Another Pol Drinks the Kool-Aid

Another week. Another lame politician whining about a judicial decision he doesn't like by calling it "arrogant." This time, it's Colorado Governor Bill Owens stomping his foot and threatening to call legislators back into special session so that they can try again to take many state services away from illegal immigrants. The last effort was rejected by the Colorado Supreme Court, which earlier this week ruled that an anti-immigrant ballot measure violated the state constitution because its language was too broad, too capable of differing interpretations, and too unfocused to comport with legal requirements.

Never mind that the "public policy" debate can continue without a ballot measure, and that a valid voter initiative can be placed before voters during a future election, the Governor is in a judge-blaming mood because the third branch of government didn't let him have his way. "Yesterday, our State Supreme Court ignored years of legal precedent and decided that the public should not have a say in one of the most important public policy debates of our time. In my opinion, the court's decision was inconsistent, it was inappropriate, and yes, I even believe it was arrogant," Owens said.

And so we get to read another tired chapter from the Book of Delay and Cornyn, the Texas politicians who have made it their business to blame "arrogant" judges for every ruling they don't happen to agree with, from the eminently reasonable and defensible rulings last spring that finally ended the Terri Schiavo saga to pretty much any decision authored by Supreme Court Associate Justice Anthony Kennedy, the Reagan-appointee who has drawn recent wrath from conservatives for his votes in death penalty cases. But the verses, whether they come from Washington or Colorado, don't translate so well anymore.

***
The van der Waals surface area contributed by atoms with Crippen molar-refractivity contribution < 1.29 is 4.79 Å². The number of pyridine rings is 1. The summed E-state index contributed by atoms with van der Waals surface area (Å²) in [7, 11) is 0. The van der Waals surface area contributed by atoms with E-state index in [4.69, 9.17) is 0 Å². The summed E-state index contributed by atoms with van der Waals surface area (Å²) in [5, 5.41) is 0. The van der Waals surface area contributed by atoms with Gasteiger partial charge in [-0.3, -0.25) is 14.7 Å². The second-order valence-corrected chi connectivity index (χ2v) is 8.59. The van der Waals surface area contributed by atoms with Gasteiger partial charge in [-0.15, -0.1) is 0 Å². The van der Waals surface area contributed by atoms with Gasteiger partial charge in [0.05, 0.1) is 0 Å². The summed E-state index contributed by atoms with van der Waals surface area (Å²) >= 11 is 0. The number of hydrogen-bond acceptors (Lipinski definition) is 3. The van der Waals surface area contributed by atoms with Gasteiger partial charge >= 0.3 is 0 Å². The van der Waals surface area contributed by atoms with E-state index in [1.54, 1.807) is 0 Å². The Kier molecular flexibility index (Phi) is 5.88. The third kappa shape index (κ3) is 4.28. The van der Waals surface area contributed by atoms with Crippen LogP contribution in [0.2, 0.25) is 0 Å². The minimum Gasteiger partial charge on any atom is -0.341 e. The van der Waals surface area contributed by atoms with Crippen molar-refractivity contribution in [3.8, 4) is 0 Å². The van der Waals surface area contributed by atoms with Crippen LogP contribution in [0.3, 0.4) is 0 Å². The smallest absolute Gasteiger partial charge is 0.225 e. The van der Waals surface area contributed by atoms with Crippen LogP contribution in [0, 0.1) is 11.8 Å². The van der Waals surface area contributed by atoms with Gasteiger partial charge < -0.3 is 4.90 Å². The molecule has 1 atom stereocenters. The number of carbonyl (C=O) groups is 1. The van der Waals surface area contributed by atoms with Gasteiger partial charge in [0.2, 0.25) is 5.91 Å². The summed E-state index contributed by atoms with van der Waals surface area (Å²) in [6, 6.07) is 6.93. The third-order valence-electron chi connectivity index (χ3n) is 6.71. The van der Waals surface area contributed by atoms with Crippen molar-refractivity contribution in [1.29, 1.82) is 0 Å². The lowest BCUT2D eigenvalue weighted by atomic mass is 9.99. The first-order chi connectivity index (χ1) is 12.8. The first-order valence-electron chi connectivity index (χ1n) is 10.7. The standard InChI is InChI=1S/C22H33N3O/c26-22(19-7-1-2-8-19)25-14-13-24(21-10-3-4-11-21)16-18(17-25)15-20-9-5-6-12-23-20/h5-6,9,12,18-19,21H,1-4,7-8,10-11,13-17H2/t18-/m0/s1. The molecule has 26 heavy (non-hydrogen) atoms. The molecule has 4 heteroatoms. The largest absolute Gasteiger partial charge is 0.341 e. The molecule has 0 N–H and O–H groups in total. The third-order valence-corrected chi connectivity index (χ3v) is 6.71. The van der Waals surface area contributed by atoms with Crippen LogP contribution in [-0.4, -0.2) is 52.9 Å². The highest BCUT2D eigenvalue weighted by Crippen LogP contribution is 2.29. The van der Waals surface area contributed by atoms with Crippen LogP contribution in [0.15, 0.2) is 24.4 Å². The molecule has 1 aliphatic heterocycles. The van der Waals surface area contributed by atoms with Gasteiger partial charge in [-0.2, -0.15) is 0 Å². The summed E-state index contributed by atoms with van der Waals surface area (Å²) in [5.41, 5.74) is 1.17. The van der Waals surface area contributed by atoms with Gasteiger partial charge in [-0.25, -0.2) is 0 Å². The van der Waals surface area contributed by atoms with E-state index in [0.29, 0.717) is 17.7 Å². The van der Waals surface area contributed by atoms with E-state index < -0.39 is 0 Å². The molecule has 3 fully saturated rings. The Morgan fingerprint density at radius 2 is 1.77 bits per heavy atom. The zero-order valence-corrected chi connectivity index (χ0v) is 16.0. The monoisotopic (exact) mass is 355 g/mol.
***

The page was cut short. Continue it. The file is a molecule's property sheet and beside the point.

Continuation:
In the Colorado case, the initiative that Governor Owens wants on the ballot would only generate waves of litigation if it were to pass. Indeed, the Supreme Court may have given the taxpayers of Colorado, and their misguided legislators, a great gift by halting the process now and giving everyone a chance to fix the language before it goes to the voters. Proactive government. Smart legislation. Informed voters. Imagine that.

By Andrew Cohen |  June 14, 2006; 9:30 AM ET
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I seem to recall a lot of judge-blamers from the other side of the political spectrum back in 2000. This is a universal tactic; people criticize judges when it's in their political interest to do so, and people defend judges on the same basis. Court decisions often have significant public consequences, and I don't see why judges should be insulated from criticism by the public or the public's elected representatives.

Posted by: Tom T. | June 19, 2006 07:07 PM

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